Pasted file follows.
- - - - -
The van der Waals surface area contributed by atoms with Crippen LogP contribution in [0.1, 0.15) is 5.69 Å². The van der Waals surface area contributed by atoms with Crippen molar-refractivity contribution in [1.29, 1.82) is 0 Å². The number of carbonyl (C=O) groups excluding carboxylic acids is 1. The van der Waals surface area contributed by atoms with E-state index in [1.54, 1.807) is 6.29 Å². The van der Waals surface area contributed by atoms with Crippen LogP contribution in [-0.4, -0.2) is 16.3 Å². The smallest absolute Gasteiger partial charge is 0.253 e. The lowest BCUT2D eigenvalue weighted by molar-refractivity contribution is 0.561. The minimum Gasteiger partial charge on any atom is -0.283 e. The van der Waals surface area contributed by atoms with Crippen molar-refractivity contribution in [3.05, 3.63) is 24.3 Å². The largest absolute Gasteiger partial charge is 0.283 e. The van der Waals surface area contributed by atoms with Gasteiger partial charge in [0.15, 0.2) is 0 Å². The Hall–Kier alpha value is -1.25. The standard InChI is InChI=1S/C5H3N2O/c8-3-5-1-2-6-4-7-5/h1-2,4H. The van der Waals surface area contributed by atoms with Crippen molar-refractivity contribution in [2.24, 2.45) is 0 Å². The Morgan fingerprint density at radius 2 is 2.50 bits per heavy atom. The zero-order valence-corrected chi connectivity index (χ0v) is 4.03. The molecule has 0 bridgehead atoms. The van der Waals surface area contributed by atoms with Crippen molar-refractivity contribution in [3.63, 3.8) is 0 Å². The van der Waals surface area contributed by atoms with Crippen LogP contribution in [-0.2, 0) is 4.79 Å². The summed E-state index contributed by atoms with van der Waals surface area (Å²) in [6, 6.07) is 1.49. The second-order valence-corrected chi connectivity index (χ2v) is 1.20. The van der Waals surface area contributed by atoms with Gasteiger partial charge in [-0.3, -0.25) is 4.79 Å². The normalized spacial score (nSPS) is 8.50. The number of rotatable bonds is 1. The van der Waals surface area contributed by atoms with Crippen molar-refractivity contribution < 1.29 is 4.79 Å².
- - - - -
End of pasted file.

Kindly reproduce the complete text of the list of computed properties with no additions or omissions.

The van der Waals surface area contributed by atoms with Crippen LogP contribution in [0.1, 0.15) is 5.69 Å². The van der Waals surface area contributed by atoms with Crippen molar-refractivity contribution in [1.29, 1.82) is 0 Å². The number of carbonyl (C=O) groups excluding carboxylic acids is 1. The van der Waals surface area contributed by atoms with E-state index in [1.54, 1.807) is 6.29 Å². The van der Waals surface area contributed by atoms with Crippen LogP contribution in [-0.4, -0.2) is 16.3 Å². The smallest absolute Gasteiger partial charge is 0.253 e. The lowest BCUT2D eigenvalue weighted by molar-refractivity contribution is 0.561. The minimum Gasteiger partial charge on any atom is -0.283 e. The van der Waals surface area contributed by atoms with Crippen molar-refractivity contribution in [3.05, 3.63) is 24.3 Å². The largest absolute Gasteiger partial charge is 0.283 e. The van der Waals surface area contributed by atoms with Gasteiger partial charge in [0.15, 0.2) is 0 Å². The Hall–Kier alpha value is -1.25. The standard InChI is InChI=1S/C5H3N2O/c8-3-5-1-2-6-4-7-5/h1-2,4H. The van der Waals surface area contributed by atoms with Crippen molar-refractivity contribution in [2.24, 2.45) is 0 Å². The Morgan fingerprint density at radius 2 is 2.50 bits per heavy atom. The zero-order valence-corrected chi connectivity index (χ0v) is 4.03. The molecule has 0 bridgehead atoms. The van der Waals surface area contributed by atoms with Crippen molar-refractivity contribution in [3.63, 3.8) is 0 Å². The van der Waals surface area contributed by atoms with Crippen LogP contribution in [-0.2, 0) is 4.79 Å². The summed E-state index contributed by atoms with van der Waals surface area (Å²) in [6, 6.07) is 1.49. The second-order valence-corrected chi connectivity index (χ2v) is 1.20. The van der Waals surface area contributed by atoms with Gasteiger partial charge in [-0.3, -0.25) is 4.79 Å². The normalized spacial score (nSPS) is 8.50. The number of rotatable bonds is 1. The van der Waals surface area contributed by atoms with Crippen molar-refractivity contribution < 1.29 is 4.79 Å².